Your body is an excellent guide for telling you when you have done too much. When you increase your activity, monitor your body’s reaction. You may find that you have more energy in the morning or the afternoon. Plan your activities for times of the day when you have more energy.
Is it normal to feel tired after surgery?
It’s common to have less energy than usual after your surgery. Recovery time is different for everyone. Increase your activities each day as much as you can. Always balance activity periods with rest periods. Rest is a vital part of your recovery.
It may take some time until your normal sleep pattern returns. Try not to nap during the day. Taking a shower before bed and taking your prescribed pain medications can also help.
When is it safe for me to drive?
You can begin driving again after you have:
- Regained full movement of the arm and shoulder on the side of your surgery
- Stopped taking narcotic pain medication (pain medication that may make you drowsy) for 24 hours.
Can I travel by plane?
Don’t travel by plane until your doctor says it’s okay. You will talk about this during your first appointment after your surgery.
When can I go back to work?
The time it takes to return to work depends on the type of work you do, the type of surgery you had, and how fast your body heals. If you need a letter to go back to work, contact your doctor’s office.
When should I start doing arm and shoulder exercises?
Start doing arm and shoulder exercises as soon as your chest tube bandage is removed. This will help you to regain full arm and shoulder movement. To do the exercises, follow the instructions below.
- Sit in a straight-backed chair with your feet flat on the floor.
- Clasp your hands together (see Figure 15).
- Lift your arms up and over your head.
- Slide your hands down to the back of your neck.
- Slowly twist the upper part of your body to the right side. Hold this position for 5 seconds while bringing your elbows as far back as possible.
- Return to the starting position.
- Slowly twist the upper part of your body to the left side. Hold this position for 5 seconds while bringing your elbows as far back as possible.
- Return to the starting position.
Repeat _____ times
- Stand comfortably with your feet about 6 inches (15 centimeters) apart.
- Put your arms in front of your body and hold one end of a hand towel in each hand (see Figure 16).
- Bring your arms over your head, straighten your elbows, and stretch toward your upper back. Do not arch your back and do not force the movement if it is difficult. Try to hold the position for 5 seconds.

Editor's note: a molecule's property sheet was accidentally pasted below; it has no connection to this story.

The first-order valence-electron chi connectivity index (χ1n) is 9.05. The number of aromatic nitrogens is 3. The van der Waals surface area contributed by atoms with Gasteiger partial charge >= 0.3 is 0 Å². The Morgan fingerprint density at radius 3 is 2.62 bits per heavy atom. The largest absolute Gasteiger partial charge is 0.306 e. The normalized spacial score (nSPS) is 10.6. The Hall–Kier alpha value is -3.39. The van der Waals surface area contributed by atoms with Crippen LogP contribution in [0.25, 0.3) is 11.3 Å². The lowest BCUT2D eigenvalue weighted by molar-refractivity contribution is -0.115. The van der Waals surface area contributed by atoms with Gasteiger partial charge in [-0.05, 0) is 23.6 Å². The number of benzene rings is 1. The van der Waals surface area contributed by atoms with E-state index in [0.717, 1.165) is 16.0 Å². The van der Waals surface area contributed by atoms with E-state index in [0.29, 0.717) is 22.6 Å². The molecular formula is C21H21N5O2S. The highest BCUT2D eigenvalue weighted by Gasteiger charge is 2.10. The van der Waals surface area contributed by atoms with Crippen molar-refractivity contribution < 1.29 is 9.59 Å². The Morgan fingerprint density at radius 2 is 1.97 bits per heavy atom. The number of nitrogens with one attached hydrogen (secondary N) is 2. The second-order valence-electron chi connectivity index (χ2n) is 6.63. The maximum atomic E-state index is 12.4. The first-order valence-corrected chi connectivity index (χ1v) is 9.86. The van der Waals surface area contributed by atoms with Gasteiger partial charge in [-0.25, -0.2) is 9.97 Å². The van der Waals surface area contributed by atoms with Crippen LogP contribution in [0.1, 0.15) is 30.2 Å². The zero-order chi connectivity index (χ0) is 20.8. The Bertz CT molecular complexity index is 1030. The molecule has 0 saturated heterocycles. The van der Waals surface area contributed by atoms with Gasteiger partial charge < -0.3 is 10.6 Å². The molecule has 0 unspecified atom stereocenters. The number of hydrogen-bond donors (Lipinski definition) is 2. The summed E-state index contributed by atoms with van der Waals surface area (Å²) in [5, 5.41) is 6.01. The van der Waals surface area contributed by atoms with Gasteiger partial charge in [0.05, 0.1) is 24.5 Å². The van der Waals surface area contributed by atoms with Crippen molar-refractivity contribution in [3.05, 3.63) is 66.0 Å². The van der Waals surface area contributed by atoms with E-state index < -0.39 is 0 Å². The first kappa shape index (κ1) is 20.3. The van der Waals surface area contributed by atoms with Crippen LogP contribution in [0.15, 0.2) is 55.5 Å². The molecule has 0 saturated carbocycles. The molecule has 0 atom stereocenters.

- Relax and return to the starting position.
- Stand as in Step 1.
- Grasp the towel behind your back and lift upward as far as possible. Be sure to stand straight. Try to hold the position for 5 seconds.
- Return to the starting position.
Repeat _____ times
When can I start doing other kinds of exercise?
The best exercise is walking, climbing stairs, or doing another kind of aerobic exercise for at least 30 minutes each day. You can start doing this again right after your surgery, unless your doctor or nurse gives you other instructions.
Don’t do heavy exercise or play contact sports until your doctor tells you it’s safe. When you start again, remember that it will take time for you to return to your previous level of activity. Start out slowly and increase your activity as you feel better.
When can I lift heavy objects?
Check with your doctor before you do any heavy lifting. Normally, you shouldn’t lift anything heavier than 10 pounds (4.5 kilograms) for at least 3 weeks. Ask your doctor how long you should avoid heavy lifting. This depends on the type of surgery you had.
How can I cope with my feelings?
After surgery for a serious illness, you may have new and upsetting feelings. Many people say they felt weepy, sad, worried, nervous, irritable, and angry at one time or another. You may find that you can’t control some of these feelings. If this happens, it’s a good idea to seek emotional support.
The first step in coping is to talk about how you feel. Family and friends can help. Your nurse, doctor, and social worker can reassure, support, and guide you. It’s always a good idea to let these professionals know how you, your family, and your friends are feeling emotionally. Many resources are available to patients and their families. Whether you’re in the hospital or at home, the nurses, doctors, and social workers are here to help you and your family and friends handle the emotional aspects of your illness.